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What Challenges Are Loan Borrowers Likely to Encounter as Economies Reopen After the Coronavirus (Covid-19) Lockdowns?

Updated on September 5, 2020
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As countries begin to re-establish economic activity after Coronavirus lockdowns, one sure thing is that credit will be a vital tool as people and businesses rebuild. However, with lockdowns spiking consumption and suppliers under pressure, consumer protection problems around the availability of credit are set to appear.

At this volatile period, new risks are bound to develop alongside the usual risks faced by borrowers.

During the lockdowns, a large number of small and medium-sized firms and businesses exhausted their reserves. Few may have even disposed of productive assets. Families also consumed their reserves just to survive through the lockdowns. With depleted working capital to buy materials or inventory, farms and businesses will need to apply for credit. Families will borrow to cater for their basic needs if other possibilities run out. With humanitarian and government aid getting to a small section of those who require help, these could give rise to a greater demand for credit.

Yet financial services providers are experiencing the greatest pressure they have endured since the financial crisis of 2008. Most are facing challenges related to the reduction of liquidity and revenue: high arrears, withdrawals of deposits, inability to properly conduct branch operations, or loan moratoria.

Research by Global Pulse Survey (CGAP) showed that the portfolio-at-risk of microfinance institutions during April was almost doubling. Averaging at about 7.2%, it was significantly elevated. Though some regulated institutions have received help from governments in the form of relaxed reserve and liquidity facilities, the non-regulated financial institutions that most lower-income households often turn to have gotten little or no help.

Potential challenges/risks likely to be encountered by loan borrowers and debtors as economies try to reopen after the Coronavirus (COVID-19) lockdowns.

In market situations experiencing the pressure of high demand, consumer protection challenges will often emerge. Let us examine some key risk scenarios that relate to credit.

I. Current borrowers over-indebtedness

The moratoria extended to households and businesses during the first lockdowns are nearing expiration, and financial service providers will start calling for the resumption of loan service payments. This is despite the fact that most borrowers may not have the ability to comply.

The Microfinance institutions that took part in the CGAP’s pulse survey said that up to 18% of their individual portfolios have been rescheduled or placed under moratoria. In a few cases, regulators mandated the moratoria. The level of flexibility varied broadly across regulators, but in most cases, lenders exercised great discretion over how to structure and when to offer moratoria.

As arrears increase, FSPs may be tempted to reactivate their loan collection. In Pakistan for example, many microfinance loan officials continued to pressure debtors to repay their loans, even after moratoria came into effect. There’re reports that house helps in Hong Kong from Indonesia and the Philippines are falling victim into debt traps of aggressive lenders. Financial service providers that use the services of collections agencies often turn a blind eye when such high-pressure tactics are used.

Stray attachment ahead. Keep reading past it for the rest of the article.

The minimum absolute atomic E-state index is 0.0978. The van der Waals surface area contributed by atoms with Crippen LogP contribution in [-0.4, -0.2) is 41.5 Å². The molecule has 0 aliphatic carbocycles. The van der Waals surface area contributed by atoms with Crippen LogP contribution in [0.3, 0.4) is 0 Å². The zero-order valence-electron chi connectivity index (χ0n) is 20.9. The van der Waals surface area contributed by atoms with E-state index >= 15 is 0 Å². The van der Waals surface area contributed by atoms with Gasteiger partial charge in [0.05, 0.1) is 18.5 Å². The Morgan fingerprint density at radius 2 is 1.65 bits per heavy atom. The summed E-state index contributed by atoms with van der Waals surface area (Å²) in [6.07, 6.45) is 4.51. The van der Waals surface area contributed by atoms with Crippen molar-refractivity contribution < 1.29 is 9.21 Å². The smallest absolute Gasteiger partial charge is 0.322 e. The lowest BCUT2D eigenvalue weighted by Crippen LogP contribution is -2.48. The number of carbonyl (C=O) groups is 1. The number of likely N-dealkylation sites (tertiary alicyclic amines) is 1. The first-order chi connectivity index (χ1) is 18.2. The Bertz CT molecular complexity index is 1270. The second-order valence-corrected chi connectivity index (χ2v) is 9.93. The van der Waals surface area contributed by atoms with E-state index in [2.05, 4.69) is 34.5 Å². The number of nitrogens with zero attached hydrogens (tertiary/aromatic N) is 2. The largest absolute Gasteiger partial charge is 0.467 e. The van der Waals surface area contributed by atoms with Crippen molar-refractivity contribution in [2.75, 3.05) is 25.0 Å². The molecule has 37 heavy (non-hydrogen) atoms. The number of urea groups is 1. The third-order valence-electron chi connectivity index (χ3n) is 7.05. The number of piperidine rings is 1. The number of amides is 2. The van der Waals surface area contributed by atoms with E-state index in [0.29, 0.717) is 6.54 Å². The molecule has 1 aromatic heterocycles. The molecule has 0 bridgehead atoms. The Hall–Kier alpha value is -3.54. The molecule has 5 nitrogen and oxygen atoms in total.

II. The inability of small businesses and households to acquire loans

Fresh credit infusion is a great stimulus to economic recovery. Many people may seek credit because those that had previously depended on social networks or savings can no longer rely on such. With exhausted assets and reserves, most otherwise good borrowers won’t be able to meet the collateral requirements or standard creditworthiness.

All these factors imply the danger of a credit crunch impacting lower-income households. There’re already reports of credit becoming scarce in the US. Fearing a credit crunch, the Kenyan government has proposed fines for FSPs that decline to offer loans because of a negative credit score.

During this period, it’s vital for providers and regulators to come up with rational guidelines for underwriting.

III. Aggressive lending

The third situation arises when responsible financial service providers are constrained. Some rogue lenders may aggressively advertise high-interest loans attracting desperate borrowers who are not able to pay back.

What can be done to avert these potential risks?

With these three situations likely to come up in many countries, the lending market for lower-income households and businesses is facing a difficult and chaotic period. Most of the existing regulations aren’t clear enough. Moreover, not all financial service providers are regulated by the relevant authorities. FSPs that haven’t received categorical guidance may decide to treat borrowers on a case-by-case basis, likely resulting in inconsistent treatment of borrowers.

By foreseeing potential problems and coming up with clear policies, financial service providers, investors, credit bureaus and regulators can assist in ensuring that credit facilities will treat borrowers fairly.

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